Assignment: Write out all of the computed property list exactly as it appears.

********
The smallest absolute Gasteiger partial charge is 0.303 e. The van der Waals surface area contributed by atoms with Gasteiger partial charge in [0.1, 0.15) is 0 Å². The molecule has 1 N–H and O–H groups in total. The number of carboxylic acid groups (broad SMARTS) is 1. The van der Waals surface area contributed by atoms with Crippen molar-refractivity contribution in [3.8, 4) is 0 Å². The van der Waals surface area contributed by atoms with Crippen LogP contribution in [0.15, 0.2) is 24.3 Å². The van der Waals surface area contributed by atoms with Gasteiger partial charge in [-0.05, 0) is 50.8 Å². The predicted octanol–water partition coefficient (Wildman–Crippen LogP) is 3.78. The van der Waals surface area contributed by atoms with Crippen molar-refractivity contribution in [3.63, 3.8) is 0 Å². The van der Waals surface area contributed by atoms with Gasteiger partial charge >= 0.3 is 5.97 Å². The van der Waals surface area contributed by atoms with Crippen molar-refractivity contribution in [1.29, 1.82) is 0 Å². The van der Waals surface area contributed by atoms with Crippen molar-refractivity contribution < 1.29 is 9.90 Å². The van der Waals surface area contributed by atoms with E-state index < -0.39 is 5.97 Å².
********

The smallest absolute Gasteiger partial charge is 0.303 e. The van der Waals surface area contributed by atoms with Gasteiger partial charge in [0.1, 0.15) is 0 Å². The molecule has 1 N–H and O–H groups in total. The number of carboxylic acid groups (broad SMARTS) is 1. The van der Waals surface area contributed by atoms with Crippen molar-refractivity contribution in [3.8, 4) is 0 Å². The van der Waals surface area contributed by atoms with Crippen LogP contribution in [0.15, 0.2) is 24.3 Å². The van der Waals surface area contributed by atoms with Gasteiger partial charge in [-0.05, 0) is 50.8 Å². The predicted octanol–water partition coefficient (Wildman–Crippen LogP) is 3.78. The van der Waals surface area contributed by atoms with Crippen molar-refractivity contribution in [3.63, 3.8) is 0 Å². The van der Waals surface area contributed by atoms with Gasteiger partial charge >= 0.3 is 5.97 Å². The van der Waals surface area contributed by atoms with Crippen molar-refractivity contribution in [1.29, 1.82) is 0 Å². The van der Waals surface area contributed by atoms with Crippen molar-refractivity contribution < 1.29 is 9.90 Å². The van der Waals surface area contributed by atoms with E-state index < -0.39 is 5.97 Å².